Sponsored by BYU Studies—I recently had the privilege to interview Benjamin E. Park. He is an assistant professor of history at Sam Houston University and is working as a visiting fellow with the Maxwell Institute. Park is the author of “American Nationalisms: Imagining Union in the Age of Revolutions, 1783-1833,” and is researching the political culture of Navuoo, Illinois, in the 1840s.
Kurt Manwaring: Welcome! Before we begin, could you tell us a little bit about yourself and how you first fell in love with history?
Benjamin Park: After serving an LDS mission in Washington DC, I decided, on a whim, to participate in BYU’s semester-long study program in Nauvoo. (I was lucky to be in the final semester of the program’s existence.) It was there, in the City of Joseph, that I fell in love with LDS history, and I decided I wanted to choose a profession that would make that my primary focus.
Within a few semesters, however, I learned that what I loved was not just LDS history, but American history more broadly-defined, so my interests took me elsewhere, and I wrote a dissertation on early American political culture.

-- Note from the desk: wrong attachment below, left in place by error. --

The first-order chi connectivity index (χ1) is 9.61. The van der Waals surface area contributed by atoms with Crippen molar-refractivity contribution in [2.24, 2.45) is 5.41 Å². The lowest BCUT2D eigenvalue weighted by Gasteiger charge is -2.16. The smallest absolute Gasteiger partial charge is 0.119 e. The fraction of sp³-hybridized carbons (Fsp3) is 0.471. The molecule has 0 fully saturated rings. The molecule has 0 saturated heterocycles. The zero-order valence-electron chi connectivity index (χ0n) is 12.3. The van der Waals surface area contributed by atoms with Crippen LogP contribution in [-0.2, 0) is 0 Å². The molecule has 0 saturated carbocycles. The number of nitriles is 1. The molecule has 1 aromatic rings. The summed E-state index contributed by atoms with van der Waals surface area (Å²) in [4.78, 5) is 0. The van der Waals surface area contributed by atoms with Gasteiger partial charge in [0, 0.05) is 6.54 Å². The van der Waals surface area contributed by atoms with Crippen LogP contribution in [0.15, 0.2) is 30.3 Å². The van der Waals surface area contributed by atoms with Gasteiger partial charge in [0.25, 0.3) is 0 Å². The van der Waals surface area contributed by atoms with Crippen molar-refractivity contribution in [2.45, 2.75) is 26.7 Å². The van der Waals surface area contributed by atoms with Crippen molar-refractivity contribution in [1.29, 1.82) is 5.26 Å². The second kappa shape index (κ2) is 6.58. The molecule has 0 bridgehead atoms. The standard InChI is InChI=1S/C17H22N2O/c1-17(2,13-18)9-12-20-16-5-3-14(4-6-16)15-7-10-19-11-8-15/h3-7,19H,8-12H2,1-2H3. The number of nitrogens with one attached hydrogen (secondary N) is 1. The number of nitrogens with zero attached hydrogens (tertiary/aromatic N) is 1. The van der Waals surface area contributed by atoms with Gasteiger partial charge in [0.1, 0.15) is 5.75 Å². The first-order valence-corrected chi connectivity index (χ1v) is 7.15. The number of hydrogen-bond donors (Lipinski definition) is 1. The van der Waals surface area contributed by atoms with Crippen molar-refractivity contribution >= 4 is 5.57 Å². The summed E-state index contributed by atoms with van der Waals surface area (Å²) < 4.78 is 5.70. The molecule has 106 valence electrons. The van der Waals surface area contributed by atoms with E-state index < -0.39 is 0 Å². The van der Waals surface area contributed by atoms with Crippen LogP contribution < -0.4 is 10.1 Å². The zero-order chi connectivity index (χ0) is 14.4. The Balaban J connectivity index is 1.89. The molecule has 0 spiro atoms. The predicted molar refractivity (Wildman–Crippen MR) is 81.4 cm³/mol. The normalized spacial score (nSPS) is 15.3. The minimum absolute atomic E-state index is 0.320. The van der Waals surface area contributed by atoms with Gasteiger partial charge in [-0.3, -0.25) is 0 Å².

I retained a love for Nauvoo, however, so I was thrilled to return to the topic for my second book.
Kurt Manwaring: How did your relationship with the Maxwell Institute begin? Was there a formal application process to be a Visiting Fellow or was it setup through personal networking?
Benjamin Park: Spencer Fluhman, the Institute’s director, taught the first class I took when I returned to BYU after my mission. That class shaped my love for history, and I have been fortunate to have him as a mentor ever since. When I was trying to figure out a way to finish my current Nauvoo book project, I reached out to him about a possible writing fellowship. To his credit and generosity, he agreed, and we worked through the necessary paperwork and application materials to make it happen.